One of the must-see works of the Athenian half of documenta 14 is Tripoli Cancelled, the 95’ film by Naeem Mohaiemen, a writer and visual artist based in New York. Tripoli Cancelled is presented at EMST.
Inspired by the director’s father’s experience of being trapped in Greece’s Ellinikon Airport without a passport for nine days in 1977, the film follows a week in the life of a man who has been living in an airport for a decade, keeping himself sane through a daily routine of letters to his wife, fantasies of flying an aging jumbo jet, and reading a precious copy of the children’s book ‘Watership Down’ – filmed in the same Ellinikon airport, abandoned since 2001 and recently a site for Syrian refugees.
Tripoli Cancelled visualizes the haunting yet familiar feeling that the emptiness, decay, abandonment and isolation of both physical and mental spaces might awaken.
When asked about the process of creating the film for documenta 14 Naeem Mohaiemen emphasizes his valuable collaboration with the Athens-based crew he worked with.
Ex_posure discusses Tripoli Cancelled with the director Naeem Mohaiemen, the actor Vassilis Koukalanis, the producer Maria-Thalia Carras and the cinematographer Petros Nousias.
The work currently presented at EMST in Athens within the context of documenta 14 is the 95 min. digital video Tripoli Cancelled. Could you explain how does this work embrace and visualize documenta 14’s main concept which is Learning from Athens?
Maria-Thalia Carras: Learning from Athens is a contested title as it implies a subject, the visitor, and an object, Athens. Tripoli Canceled however is a Greek-Bangladeshi production featuring a Greek-Iranian actor which talks about displacement, being in permanent transit, suggesting the limitations of our freedom to move in or to any place. The Saarinen airport where it was filmed is also a space in limbo, its echoing chambers reflecting the endless bureaucracy that have kept it this way. It is a space which had a different value for all the production team. For Naeem it was the trigger of a memory of moving on while leaving his father behind (having misplaced his passport), for some of us it was the end of an era of travelling to and from Athens, for the younger members of the team it was a discovery of an Athenian Modernist landmark. Each of our stories created a palimpsest of experiences that added to the development of the film. There was no education to be had per se just an unfolding of stories and events and the forging through these of a new mutuality and understanding.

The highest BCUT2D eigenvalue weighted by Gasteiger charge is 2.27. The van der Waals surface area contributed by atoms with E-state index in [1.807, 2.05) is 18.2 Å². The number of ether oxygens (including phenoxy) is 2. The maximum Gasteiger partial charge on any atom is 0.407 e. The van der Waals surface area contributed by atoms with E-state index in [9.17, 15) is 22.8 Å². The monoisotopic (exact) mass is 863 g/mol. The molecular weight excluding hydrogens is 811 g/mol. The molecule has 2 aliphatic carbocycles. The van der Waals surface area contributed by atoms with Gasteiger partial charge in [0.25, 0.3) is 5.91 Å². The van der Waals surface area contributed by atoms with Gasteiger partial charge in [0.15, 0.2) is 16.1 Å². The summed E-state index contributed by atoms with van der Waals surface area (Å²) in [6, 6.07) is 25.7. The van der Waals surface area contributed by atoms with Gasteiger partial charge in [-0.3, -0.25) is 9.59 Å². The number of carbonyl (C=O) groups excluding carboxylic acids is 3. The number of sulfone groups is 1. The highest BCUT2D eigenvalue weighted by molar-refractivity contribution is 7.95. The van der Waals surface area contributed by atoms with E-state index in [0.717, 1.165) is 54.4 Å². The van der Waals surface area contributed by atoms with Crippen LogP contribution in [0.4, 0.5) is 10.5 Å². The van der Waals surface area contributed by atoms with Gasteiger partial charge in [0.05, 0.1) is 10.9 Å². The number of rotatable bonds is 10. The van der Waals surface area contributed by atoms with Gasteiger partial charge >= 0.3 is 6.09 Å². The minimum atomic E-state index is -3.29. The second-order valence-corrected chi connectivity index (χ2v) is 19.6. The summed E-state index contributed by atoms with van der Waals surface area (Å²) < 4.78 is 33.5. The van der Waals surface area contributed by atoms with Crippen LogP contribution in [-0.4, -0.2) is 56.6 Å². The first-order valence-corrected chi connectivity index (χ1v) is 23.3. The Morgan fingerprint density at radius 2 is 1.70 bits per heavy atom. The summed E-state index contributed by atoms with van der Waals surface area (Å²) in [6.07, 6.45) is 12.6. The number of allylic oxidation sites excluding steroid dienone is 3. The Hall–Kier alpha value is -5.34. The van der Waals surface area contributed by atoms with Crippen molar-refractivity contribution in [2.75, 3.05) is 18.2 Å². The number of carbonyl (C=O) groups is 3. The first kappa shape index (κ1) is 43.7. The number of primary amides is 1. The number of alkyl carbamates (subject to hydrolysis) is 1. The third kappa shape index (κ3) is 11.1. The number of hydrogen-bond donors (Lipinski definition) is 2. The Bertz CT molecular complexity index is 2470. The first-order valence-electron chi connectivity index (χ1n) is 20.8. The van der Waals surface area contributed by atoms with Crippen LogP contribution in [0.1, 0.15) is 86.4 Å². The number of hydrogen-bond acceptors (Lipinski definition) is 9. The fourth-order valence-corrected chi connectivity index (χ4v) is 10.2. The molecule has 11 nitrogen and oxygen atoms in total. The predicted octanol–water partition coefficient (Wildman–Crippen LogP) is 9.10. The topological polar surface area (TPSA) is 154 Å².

The one and only actor participating in Tripoli Cancelled is Vassilis Koukalanis; what do you feel he offered to the character he played and to the film’s final outcome?
Maria-Thalia Carras: Vassilis Koukalanis was central to the development of the film. Originally we were interested in casting a South-Asian person that resembled Naeem’s father who would walk through the airport; less acting rather than just passing through, a spectral figure within the architecture of the airport that Naeem could base his narrative on. The difficulties in sourcing such a person in Athens resulted in Vassilis Koukalanis (whose identity cannot be clearly placed) not only representing his father’s story but even more, becoming a figure that allowed Naeem through him to transgress clear cut nationalities, topographies and time distinctions creating a film that literally cuts through borders to talk about them. The result is that the film has two equal protagonists; a man, played brilliantly by Koukalanis, forlorn pushed to his limitations, and a building, his sole witness.
How did the the setting of the film, the abandoned Ellinikon International Airport, contribute to the film’s narrative?
Petros Nousias: As soon as we set foot for our first location scout, a dialogue started between Naeem, the airport and myself. It soon became evident that it wouldn’t be just the location for our script, but also a constant inspiration for new scenes that took what started as a short film and turned it into a feature-length one. I believe that as a filmmaker, once inside such a vast location with seemingly endless possibilities, it is very easy to lose track of your goals and difficult to maintain the structure of your story. Even though many times we had a child-like enthusiasm, Naeem’s discipline prevailed, otherwise we would be still there shooting!